I like a bit of poison. Especially the type served up in the debut album of the same name from Welsh metal-core band Bullet For My Valentine. It left me eager to see if they could live up to their ever-growing reputation and to hear what they had been up to once they got back in the studio.
Certainly things are moving fast for the band from Bridgend. Over the last couple of years they have been sharing the stage with some of their main inspirations such as Metallica, Iron Maiden, and Guns N' Roses.
They have played just about every major rock festival and had The Poison described by The Sun newspaper in the UK as "one of the finest debut albums in rock history". Their faces have also adorned the cover of Kerrang!, Metal Hammer, and Rock Sound magazines.
In January this year the eagerly awaited follow up, Scream Aim Fire, was released. Produced by Colin Richardson (Machine Head, Funeral For A Friend) it is eleven tracks of largely solid, powerful aggression underpinned by some fresh melodic hooks and potential stadium anthem choruses.
The band consist of the voice of Matt Tuck, the guitar of Michael ‘Padge’ Padget, bass player Jason ‘Jay’ James, and drummer Michael ‘Moose’ Thomas. Collectively the band comes at you like an unmuzzled jet engine generating enough rhythmic power to light your town. Yet it is accessible and contains lyrics that give it all a vital sense of reality.
It is clear from the off that they have stepped up a gear. The Maidenesque gallop through the title track that opens the album sets the scene and gears you up for a trip of often uncompromising power. It includes a superb guitar break, one of the best on the album.
“Eye Of The Storm” ensures that you won’t catch your breath and has some more impressive ‘Padge’ digital dexterity on a guitar solo that breaks through to the melodic.
“Hearts Burst Into Fire” is an impressive arena anthem that should crop up on airplay. On the band’s official website Matt Tuck says, "the track “Scream Aim Fire” set the benchmark for the rest of the album. It was the moment we realized the direction of where we wanted the record to go."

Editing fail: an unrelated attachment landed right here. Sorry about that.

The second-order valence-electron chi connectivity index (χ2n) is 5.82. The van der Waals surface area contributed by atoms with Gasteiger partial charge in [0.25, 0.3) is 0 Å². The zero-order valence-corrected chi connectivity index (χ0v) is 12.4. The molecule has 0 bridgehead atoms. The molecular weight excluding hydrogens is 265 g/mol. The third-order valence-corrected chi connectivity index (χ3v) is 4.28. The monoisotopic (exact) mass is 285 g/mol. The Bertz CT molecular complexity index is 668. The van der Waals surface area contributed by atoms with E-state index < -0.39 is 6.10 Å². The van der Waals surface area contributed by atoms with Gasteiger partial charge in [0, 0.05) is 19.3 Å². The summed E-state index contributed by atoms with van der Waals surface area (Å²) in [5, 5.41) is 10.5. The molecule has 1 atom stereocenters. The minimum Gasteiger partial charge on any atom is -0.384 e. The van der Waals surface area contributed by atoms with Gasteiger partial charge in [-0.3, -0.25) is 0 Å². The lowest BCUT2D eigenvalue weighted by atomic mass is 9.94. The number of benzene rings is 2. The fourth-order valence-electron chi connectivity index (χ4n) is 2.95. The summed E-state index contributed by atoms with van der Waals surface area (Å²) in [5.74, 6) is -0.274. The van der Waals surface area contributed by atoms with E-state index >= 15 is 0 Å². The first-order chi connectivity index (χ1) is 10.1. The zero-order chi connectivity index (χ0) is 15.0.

Certainly “Waking The Demons” does exactly what its title says. It’s solid unrelenting aggression underpinned by some wired drumming, and typically effective Bullet bass. It is written about someone who has suffered bullying who wakes up one day and decides that they won't take any more.
It is true that “Disappear” taps into more galloping Maiden territory but it also shows the band developing its own identifiable direction. Again it is ignited by another excellent guitar solo.
“Deliver Us From Evil”, and “Take It Out On Me” both illustrate the huge steps they have taken along the road since The Poison. They are pacey, full of substance, and a definite statement of future intent. They sit solidly balanced between sheer speed and the melodic.
“Say Goodnight” saves you from needing oxygen with an excellent power ballad offset by the Matt's aggression. There is a new maturity to this type of Bullet track that builds upon previous attempts on The Poison. The ‘in-your-face’ vocals reappear on “End Of Days”, and “Last To Know”.
The band wraps it up with “Forever And Always” a seven minute track that highlights the band’s bent towards the melodic to great effect. This is the one that will divide opinion from the various elements among the metal hordes but it works for me and is my album highlight. Altogether it represents an impressive end to a solid album.
As much as I was impressed by The Poison, Scream Aim Fire should push the whole Bullet For My Valentine momentum the extra distance. As good as this one is I have a feeling that the third will see it all honed into something quite outstanding.